Powered by SaaS Industry
At a Glance
Canada’s Commit, which connects engineers to startups hiring them, has raised $6M in seed round funding led by Accomplice. Founded in 2019, Commit fights challenges early-stage startups face in hiring and interviewing talent and connecting them to engineers from its community/platform. It aspires to expand to a community of 10,000 engineers within the next year
Vancouver, Canada-based Commit, which works with remote-first startups, connecting engineers to founders, has raised its first round of funding worth $6 million in a seed round led by Accomplice, with participation from Kensington Capital Partners, Inovia, and Garage Capital.
Gregory Gunn, co-founder and CEO of Commit, announced the fundraising on his LinkedIn handle, thanking the investors and stressing the company’s vision.
After 24 months in private beta, we are officially launching Commit and announcing $6M in new funding. I am grateful to the team members, engineers, founders, and investors that have partnered with us to build the professional network for the world’s best Startup Engineers.Gregory Gunn, co-founder and CEO of Commit
What does it do?
Founded in 2019, Commit calls itself the professional network – a collaborative remote community that helps engineers scouting for jobs by matching them with early-stage startups that are fine with hiring them. According to reports quoting Mr. Gunn, the biggest challenges faced by early-stage startups looking to change the world with innovation are hiring the right set of engineering talent, that is, getting an engineer to join their venture.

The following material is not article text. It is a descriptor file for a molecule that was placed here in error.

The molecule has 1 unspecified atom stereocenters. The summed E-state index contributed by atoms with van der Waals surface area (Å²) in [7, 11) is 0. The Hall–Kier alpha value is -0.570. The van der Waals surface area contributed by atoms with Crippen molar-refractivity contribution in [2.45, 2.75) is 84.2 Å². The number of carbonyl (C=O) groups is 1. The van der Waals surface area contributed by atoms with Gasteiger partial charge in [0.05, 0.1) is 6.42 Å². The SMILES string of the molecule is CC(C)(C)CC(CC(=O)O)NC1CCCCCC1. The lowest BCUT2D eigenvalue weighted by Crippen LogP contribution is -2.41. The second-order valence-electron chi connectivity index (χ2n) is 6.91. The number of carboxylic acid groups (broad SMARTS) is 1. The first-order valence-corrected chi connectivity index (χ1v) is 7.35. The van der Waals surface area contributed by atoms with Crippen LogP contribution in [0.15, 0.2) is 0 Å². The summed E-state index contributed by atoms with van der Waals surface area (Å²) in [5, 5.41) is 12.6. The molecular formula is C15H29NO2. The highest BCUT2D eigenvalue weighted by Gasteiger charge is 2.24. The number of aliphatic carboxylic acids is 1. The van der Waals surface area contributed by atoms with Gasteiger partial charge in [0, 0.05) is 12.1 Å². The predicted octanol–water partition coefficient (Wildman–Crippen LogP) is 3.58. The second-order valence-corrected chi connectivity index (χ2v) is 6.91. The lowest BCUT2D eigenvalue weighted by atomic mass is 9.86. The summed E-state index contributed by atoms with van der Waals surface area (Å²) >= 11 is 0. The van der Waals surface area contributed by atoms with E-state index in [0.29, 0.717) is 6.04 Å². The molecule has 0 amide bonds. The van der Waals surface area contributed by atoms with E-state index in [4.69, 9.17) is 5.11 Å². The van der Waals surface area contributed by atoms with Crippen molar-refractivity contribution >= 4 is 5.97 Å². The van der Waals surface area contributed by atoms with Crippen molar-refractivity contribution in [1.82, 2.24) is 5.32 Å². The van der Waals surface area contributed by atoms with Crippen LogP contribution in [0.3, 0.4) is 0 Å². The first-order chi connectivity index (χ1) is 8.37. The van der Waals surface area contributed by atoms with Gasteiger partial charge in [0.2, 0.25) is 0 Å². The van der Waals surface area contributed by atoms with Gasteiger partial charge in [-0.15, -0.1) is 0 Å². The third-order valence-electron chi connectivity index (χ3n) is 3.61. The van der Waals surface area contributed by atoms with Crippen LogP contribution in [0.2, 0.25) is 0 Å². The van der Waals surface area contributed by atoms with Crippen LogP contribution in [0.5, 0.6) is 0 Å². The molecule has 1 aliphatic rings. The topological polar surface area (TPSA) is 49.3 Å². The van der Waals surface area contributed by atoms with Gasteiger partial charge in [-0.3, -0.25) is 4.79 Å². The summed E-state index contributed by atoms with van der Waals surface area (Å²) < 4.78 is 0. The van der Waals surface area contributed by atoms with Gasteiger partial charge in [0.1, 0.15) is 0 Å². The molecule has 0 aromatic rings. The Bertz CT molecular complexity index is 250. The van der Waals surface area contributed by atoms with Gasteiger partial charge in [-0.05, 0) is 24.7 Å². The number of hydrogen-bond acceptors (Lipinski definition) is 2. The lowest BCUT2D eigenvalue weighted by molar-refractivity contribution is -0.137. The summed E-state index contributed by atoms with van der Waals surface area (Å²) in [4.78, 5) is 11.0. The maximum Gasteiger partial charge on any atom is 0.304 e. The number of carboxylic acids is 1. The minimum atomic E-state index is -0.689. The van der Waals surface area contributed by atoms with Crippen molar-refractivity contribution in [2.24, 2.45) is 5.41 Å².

While founders of such early-stage companies look for senior-level engineering talent, senior engineers could also feel reluctant to leave the organization they are working for to startups. Another problem that Mr. Gunn noted was the very process of hiring in startups, where numerous rounds of technical interviews that draw very little information on the person’s potential, exist.
To tackle these challenges, Commit vets the founders and startups who partner with it to give an idea to engineers on its platform of the type of company. It also vets engineers based on a technical interview to reduce redundancy and get engineers started without attending technical interviews in every company partnering with Commit. Commit also pays engineers it works with salaries until they find a job to help mitigate the financial risks of leaving large tech companies. It aspires to expand its community to 10,000 engineers from the current 100 over the next year.
The thing we’re combating is the fact that these opportunities have been unevenly distributed.“Even within the Valley. You have to be from a socio-economic class even to have access to those opportunities. For us, our whole business model is to live where you want to live, but then get access to whatever opportunities you have.Gregory Gunn, co-founder and CEO of Commit,